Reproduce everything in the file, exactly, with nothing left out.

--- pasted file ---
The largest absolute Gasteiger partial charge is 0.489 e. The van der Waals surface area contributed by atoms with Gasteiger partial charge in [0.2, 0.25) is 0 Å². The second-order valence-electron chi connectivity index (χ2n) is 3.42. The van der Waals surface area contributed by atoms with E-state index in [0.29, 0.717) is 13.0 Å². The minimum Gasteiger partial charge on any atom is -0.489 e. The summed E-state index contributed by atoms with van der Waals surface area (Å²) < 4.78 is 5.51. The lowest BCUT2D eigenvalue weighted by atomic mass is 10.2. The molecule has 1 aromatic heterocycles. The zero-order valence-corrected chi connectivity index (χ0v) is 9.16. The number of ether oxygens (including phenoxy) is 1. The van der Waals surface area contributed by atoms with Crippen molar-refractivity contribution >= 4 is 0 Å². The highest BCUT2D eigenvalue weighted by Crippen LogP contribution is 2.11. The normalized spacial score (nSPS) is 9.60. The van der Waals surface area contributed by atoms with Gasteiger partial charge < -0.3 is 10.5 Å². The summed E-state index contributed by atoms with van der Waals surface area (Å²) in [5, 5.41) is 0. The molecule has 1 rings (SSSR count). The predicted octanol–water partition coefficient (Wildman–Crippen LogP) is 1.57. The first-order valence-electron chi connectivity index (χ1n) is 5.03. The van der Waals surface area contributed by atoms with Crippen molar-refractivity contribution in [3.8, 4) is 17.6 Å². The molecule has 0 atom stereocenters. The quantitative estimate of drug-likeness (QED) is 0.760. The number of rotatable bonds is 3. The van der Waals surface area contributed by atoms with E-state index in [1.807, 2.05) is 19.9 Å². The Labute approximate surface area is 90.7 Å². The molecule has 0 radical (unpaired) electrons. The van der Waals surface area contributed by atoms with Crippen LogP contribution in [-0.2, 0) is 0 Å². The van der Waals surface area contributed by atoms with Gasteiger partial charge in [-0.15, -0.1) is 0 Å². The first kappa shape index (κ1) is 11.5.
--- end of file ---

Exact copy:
The largest absolute Gasteiger partial charge is 0.489 e. The van der Waals surface area contributed by atoms with Gasteiger partial charge in [0.2, 0.25) is 0 Å². The second-order valence-electron chi connectivity index (χ2n) is 3.42. The van der Waals surface area contributed by atoms with E-state index in [0.29, 0.717) is 13.0 Å². The minimum Gasteiger partial charge on any atom is -0.489 e. The summed E-state index contributed by atoms with van der Waals surface area (Å²) < 4.78 is 5.51. The lowest BCUT2D eigenvalue weighted by atomic mass is 10.2. The molecule has 1 aromatic heterocycles. The zero-order valence-corrected chi connectivity index (χ0v) is 9.16. The number of ether oxygens (including phenoxy) is 1. The van der Waals surface area contributed by atoms with Crippen molar-refractivity contribution >= 4 is 0 Å². The highest BCUT2D eigenvalue weighted by Crippen LogP contribution is 2.11. The normalized spacial score (nSPS) is 9.60. The van der Waals surface area contributed by atoms with Gasteiger partial charge < -0.3 is 10.5 Å². The summed E-state index contributed by atoms with van der Waals surface area (Å²) in [5, 5.41) is 0. The molecule has 1 rings (SSSR count). The predicted octanol–water partition coefficient (Wildman–Crippen LogP) is 1.57. The first-order valence-electron chi connectivity index (χ1n) is 5.03. The van der Waals surface area contributed by atoms with Crippen molar-refractivity contribution in [3.8, 4) is 17.6 Å². The molecule has 0 atom stereocenters. The quantitative estimate of drug-likeness (QED) is 0.760. The number of rotatable bonds is 3. The van der Waals surface area contributed by atoms with E-state index in [1.807, 2.05) is 19.9 Å². The Labute approximate surface area is 90.7 Å². The molecule has 0 radical (unpaired) electrons. The van der Waals surface area contributed by atoms with Crippen LogP contribution in [-0.2, 0) is 0 Å². The van der Waals surface area contributed by atoms with Gasteiger partial charge in [-0.15, -0.1) is 0 Å². The first kappa shape index (κ1) is 11.5.